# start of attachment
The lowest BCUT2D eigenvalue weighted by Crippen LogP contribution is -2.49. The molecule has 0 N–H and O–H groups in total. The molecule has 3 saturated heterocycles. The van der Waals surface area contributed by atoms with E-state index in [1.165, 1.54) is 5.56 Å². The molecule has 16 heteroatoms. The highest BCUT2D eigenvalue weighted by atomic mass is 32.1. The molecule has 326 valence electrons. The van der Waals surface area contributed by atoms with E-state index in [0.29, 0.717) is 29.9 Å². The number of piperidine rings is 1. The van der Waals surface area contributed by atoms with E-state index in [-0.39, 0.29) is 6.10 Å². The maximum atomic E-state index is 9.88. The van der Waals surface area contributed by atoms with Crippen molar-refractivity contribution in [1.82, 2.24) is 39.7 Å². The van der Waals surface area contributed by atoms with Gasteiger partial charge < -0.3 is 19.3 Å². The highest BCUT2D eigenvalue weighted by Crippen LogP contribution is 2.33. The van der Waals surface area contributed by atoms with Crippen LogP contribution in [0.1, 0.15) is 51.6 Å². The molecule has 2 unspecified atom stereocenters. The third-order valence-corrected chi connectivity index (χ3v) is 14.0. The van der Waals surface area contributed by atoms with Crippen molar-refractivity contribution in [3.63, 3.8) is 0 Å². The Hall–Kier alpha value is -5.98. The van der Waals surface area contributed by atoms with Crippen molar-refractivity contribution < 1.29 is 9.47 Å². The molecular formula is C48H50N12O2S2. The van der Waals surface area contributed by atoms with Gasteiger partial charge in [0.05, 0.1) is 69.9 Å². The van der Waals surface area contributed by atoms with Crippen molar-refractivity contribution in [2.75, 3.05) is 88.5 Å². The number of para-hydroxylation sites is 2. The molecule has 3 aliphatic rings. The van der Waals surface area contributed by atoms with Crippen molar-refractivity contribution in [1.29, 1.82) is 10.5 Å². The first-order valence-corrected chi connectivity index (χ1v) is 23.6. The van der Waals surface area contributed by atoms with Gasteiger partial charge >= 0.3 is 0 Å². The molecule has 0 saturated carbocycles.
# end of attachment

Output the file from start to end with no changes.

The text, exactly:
The lowest BCUT2D eigenvalue weighted by Crippen LogP contribution is -2.49. The molecule has 0 N–H and O–H groups in total. The molecule has 3 saturated heterocycles. The van der Waals surface area contributed by atoms with E-state index in [1.165, 1.54) is 5.56 Å². The molecule has 16 heteroatoms. The highest BCUT2D eigenvalue weighted by atomic mass is 32.1. The molecule has 326 valence electrons. The van der Waals surface area contributed by atoms with E-state index in [0.29, 0.717) is 29.9 Å². The number of piperidine rings is 1. The van der Waals surface area contributed by atoms with E-state index in [-0.39, 0.29) is 6.10 Å². The maximum atomic E-state index is 9.88. The van der Waals surface area contributed by atoms with Crippen molar-refractivity contribution in [1.82, 2.24) is 39.7 Å². The van der Waals surface area contributed by atoms with Gasteiger partial charge < -0.3 is 19.3 Å². The highest BCUT2D eigenvalue weighted by Crippen LogP contribution is 2.33. The van der Waals surface area contributed by atoms with Crippen LogP contribution in [0.1, 0.15) is 51.6 Å². The molecule has 2 unspecified atom stereocenters. The third-order valence-corrected chi connectivity index (χ3v) is 14.0. The van der Waals surface area contributed by atoms with Crippen molar-refractivity contribution in [3.63, 3.8) is 0 Å². The Hall–Kier alpha value is -5.98. The van der Waals surface area contributed by atoms with Crippen molar-refractivity contribution < 1.29 is 9.47 Å². The molecular formula is C48H50N12O2S2. The van der Waals surface area contributed by atoms with Gasteiger partial charge in [0.05, 0.1) is 69.9 Å². The van der Waals surface area contributed by atoms with Crippen molar-refractivity contribution in [2.75, 3.05) is 88.5 Å². The number of para-hydroxylation sites is 2. The molecule has 3 aliphatic rings. The van der Waals surface area contributed by atoms with Crippen molar-refractivity contribution in [1.29, 1.82) is 10.5 Å². The first-order valence-corrected chi connectivity index (χ1v) is 23.6. The van der Waals surface area contributed by atoms with Gasteiger partial charge >= 0.3 is 0 Å². The molecule has 0 saturated carbocycles.